What Is Cognitive Behavioral Therapy?
Cognitive behavioral therapy (CBT) is an effective treatment for many mental health disorders. It teaches individuals how to restructure their thoughts and behavior in order to manage emotional problems such as depression, anxiety and panic disorder.
CBT has also been shown to be effective for relieving symptoms of physical illnesses like migraines and chronic back pain. When combined with medications, research has demonstrated positive outcomes over a sustained period of time.
Cognitive behavioral therapy was pioneered in the 1960s by psychiatrist Aaron Beck, who observed that many of his patients had negative thought patterns that did not serve them well.
He sought to alter these thought patterns and help his clients develop more realistic, rational perspectives of their lives. In addition to helping his patients alter their perspectives, Beck employed several other techniques that would ultimately improve their quality of life.
Cognitive behavioral therapy emphasizes the importance of self-talk and interpretations of events, beliefs about others and feelings. Your therapist will work with you on becoming more aware of your thoughts, emotions and beliefs about yourself and others; they may ask that you record what occurs in a journal or diary for later reference.
Your therapist and you will discuss what issues need to be addressed during therapy, then set goals that reflect what progress has been made so far. Your therapist may ask you to identify any troubling situations or conditions in your life and record how they affect your emotions and beliefs.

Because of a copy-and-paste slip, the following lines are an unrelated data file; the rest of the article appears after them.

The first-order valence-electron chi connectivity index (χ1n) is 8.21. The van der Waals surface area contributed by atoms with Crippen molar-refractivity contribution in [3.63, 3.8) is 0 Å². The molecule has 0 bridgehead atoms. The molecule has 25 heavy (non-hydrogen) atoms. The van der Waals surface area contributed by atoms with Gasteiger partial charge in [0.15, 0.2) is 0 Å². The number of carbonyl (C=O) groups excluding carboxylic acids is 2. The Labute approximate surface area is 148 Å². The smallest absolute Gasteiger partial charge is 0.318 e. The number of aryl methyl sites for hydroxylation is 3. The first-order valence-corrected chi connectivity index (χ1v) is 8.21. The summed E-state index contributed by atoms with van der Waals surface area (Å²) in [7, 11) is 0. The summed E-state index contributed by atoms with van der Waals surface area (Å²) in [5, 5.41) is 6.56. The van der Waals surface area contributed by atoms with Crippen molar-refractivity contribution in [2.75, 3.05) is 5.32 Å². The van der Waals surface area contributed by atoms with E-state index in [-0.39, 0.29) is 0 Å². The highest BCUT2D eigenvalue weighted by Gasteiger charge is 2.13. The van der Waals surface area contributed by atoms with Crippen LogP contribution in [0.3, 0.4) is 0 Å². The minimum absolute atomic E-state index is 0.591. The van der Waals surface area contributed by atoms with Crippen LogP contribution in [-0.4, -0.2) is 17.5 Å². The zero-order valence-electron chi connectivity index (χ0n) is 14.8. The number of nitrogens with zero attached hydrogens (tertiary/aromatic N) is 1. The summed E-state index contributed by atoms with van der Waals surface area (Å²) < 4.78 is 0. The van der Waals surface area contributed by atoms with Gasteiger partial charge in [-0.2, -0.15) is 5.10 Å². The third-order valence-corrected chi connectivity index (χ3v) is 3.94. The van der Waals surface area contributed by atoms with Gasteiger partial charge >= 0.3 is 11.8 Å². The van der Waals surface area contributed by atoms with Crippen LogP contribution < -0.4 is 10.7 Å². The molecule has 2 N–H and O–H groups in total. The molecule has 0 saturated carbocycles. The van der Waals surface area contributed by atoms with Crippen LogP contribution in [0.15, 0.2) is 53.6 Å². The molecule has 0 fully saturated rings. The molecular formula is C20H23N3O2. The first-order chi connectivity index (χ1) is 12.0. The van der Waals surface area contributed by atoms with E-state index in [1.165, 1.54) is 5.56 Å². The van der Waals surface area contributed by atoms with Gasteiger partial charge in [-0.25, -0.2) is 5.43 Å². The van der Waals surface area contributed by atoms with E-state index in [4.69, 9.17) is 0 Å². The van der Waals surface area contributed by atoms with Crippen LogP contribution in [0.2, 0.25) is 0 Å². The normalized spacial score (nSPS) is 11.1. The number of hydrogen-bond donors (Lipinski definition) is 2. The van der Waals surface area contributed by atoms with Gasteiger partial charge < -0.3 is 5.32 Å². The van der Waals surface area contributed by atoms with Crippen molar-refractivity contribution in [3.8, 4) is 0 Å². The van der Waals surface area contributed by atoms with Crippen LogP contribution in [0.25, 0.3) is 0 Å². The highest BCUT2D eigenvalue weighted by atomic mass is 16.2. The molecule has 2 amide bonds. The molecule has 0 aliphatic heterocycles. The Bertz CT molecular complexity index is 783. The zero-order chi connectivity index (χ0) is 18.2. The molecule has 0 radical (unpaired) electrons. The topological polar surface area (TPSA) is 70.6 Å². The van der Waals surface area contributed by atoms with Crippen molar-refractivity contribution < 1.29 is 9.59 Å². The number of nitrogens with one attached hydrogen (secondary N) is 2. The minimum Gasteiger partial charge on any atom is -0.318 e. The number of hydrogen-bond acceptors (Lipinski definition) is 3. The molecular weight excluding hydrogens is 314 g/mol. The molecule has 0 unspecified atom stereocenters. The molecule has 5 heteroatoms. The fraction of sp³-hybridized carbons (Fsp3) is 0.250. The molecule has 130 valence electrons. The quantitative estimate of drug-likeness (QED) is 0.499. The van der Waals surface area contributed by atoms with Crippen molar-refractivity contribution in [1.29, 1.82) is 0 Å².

Your therapist will also aid in the identification and management of negative automatic thoughts. They may use a worksheet to document these ideas, then give advice on how best to combat them.
CBT therapy techniques vary, but the goal is to assist you in reframing and improving your thinking. Some of these strategies include recognizing negative automatic thoughts, reframing inaccurate or unhelpful thinking and learning to accept and embrace feelings without judgment.
Cognitive behavioral therapy emphasizes the importance of changing your thinking, as this can have a significant effect on your feelings and actions. Although it may be challenging to alter habits and thought patterns, with practice you will become more adept at doing so.
The aim is to alter your beliefs and attitudes about yourself, others, and the world in which you live. Your therapist will guide you through this process of reshaping your thinking, helping you identify how these beliefs are impacting your mood, behavior and relationships.
At the start of your therapy journey, your therapist will ask you to identify any troubling situations or conditions that are causing you distress. These could include things like a medical condition, divorce, grief, anger or signs of mental health illness.
Once you’ve identified your troubling issues, it’s time to begin therapy sessions. Your therapist will give you a questionnaire before the first session so they can get acquainted with you and ask questions about your past, present, and future goals.